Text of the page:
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Frequently Asked Questions (FAQ)

There are a lot of questions when it comes to your plants and how to care for them, so here are a few of the more commom ones we are asked. If you dont see your question here, feel free to contact us via phone or contact form on our CONTACT US page.


What time of year to fertilize plants, trees, palms?

Using a slow release fertilizer;

          Fall (Late September - October)

          Spring (March - April)

          Summer (June) use a small dose, not full strength

 

Why do citrus leaves curl?

Possible thrip, mites, lead miners.  They suck on the new growth causing the leaves to disfigure.  Have a spray on a regular basis to kill and keep the bugs off.  At least every 2-4 weeks during the spring and summer months.  Using Neem Oil (organic) or Malathion.  

 

What is the white stuff that gets on cholla cacti and purple prickly pear cacti?

Cochineal scal (maely Bugs).  Spray off as much as possible with water, use Neem oil, or malation chemical for control

 

What's a good organiz fertilizer to use?

Hickman's chicken manure (pelletized form) or Fish Emulsion (liquid concentrate)

What is the best time of year to plant citrus trees?

Spring (March - April), Fall (October)

 

Should I fertilize cactus?

Yes, at least a few times a year.  Using either cactus juice or an all-purpose fertilizer.  Just use it in small amounts

 

Can I plant year round?

Yes you can, it just depends on the season for some varieties of plants.

  

   Does Jackrabbit Nursery offer design and installation?

At Jackrabbit Nursery we strive to provide quality plant material and excellent customer service at reasonable prices.  We do not mark up the price of our plants and then offer free/cheap planting and delivery.  We prefer a straight forward approach and no gimmicks.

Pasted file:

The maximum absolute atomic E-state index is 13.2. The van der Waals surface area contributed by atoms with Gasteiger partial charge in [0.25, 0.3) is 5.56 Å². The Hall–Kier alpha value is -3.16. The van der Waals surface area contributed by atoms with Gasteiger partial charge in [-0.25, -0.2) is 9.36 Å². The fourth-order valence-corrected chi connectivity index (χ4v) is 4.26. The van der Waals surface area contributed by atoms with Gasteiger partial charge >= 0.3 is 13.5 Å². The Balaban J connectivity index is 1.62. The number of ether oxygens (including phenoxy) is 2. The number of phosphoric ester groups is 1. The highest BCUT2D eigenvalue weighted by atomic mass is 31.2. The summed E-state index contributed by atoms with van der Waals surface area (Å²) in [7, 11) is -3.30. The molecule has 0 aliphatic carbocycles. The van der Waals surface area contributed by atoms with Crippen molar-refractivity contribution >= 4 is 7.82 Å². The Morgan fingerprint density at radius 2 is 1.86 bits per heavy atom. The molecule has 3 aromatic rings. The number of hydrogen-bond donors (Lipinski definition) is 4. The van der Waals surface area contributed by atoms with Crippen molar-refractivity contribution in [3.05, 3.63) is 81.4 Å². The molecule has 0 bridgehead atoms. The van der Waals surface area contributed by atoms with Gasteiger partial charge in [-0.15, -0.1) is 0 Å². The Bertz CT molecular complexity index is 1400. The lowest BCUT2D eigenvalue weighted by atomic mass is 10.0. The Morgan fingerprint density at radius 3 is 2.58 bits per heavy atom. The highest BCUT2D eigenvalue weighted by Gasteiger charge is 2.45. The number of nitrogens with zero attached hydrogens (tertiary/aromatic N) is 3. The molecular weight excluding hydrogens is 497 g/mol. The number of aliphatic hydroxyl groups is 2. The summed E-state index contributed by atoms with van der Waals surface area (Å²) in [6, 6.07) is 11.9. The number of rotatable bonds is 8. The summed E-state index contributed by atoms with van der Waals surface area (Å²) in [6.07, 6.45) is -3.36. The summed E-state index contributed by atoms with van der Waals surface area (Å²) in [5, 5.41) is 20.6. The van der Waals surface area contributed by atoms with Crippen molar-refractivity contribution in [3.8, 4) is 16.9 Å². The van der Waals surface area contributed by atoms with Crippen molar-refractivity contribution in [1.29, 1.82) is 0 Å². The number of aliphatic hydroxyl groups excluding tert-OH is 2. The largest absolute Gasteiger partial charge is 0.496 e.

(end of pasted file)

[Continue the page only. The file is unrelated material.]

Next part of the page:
We do help with design work as far as recommending the right plant in the proper place in the yard.  If you bring in pictures or drawings we can certainly assist in the plant selection and placement.
 
Planting fees are based on container size, Delivery fees are based on major crossroads.
 
Planting fees DO NOT include plant removal prior to planting. 
Tree staking on certain trees is highly recommended, we will double stake trees with wire and hose for an additional cost.  We are unable to guarantee tree staking due to our excessive wind. 
 
Hooking up drip irrigation to newly planted plants is done for an additional fee.  Price depends on the distance of running the drip line.  Homeowner must have an existing working drip system to work with.

 

Do you offer gift certificates? 

We do offer gift certificates in any amount.  (No expiration date)  As long as you have them we will honor it.
 

When do you close for the year?

Jackrabbit Nursery is open year round seven days a week.  My hours slightly vary during the seasons of the year.  Please call us for current hours.  We are closed on major holidays.  ( New Years Day, Easter, Memorial Day, Fourth of July-Independence Day, Labor Day, Thanksgiving, Christmas Day and the following day.

 

I live in a HOA community, do I have planting restrictions?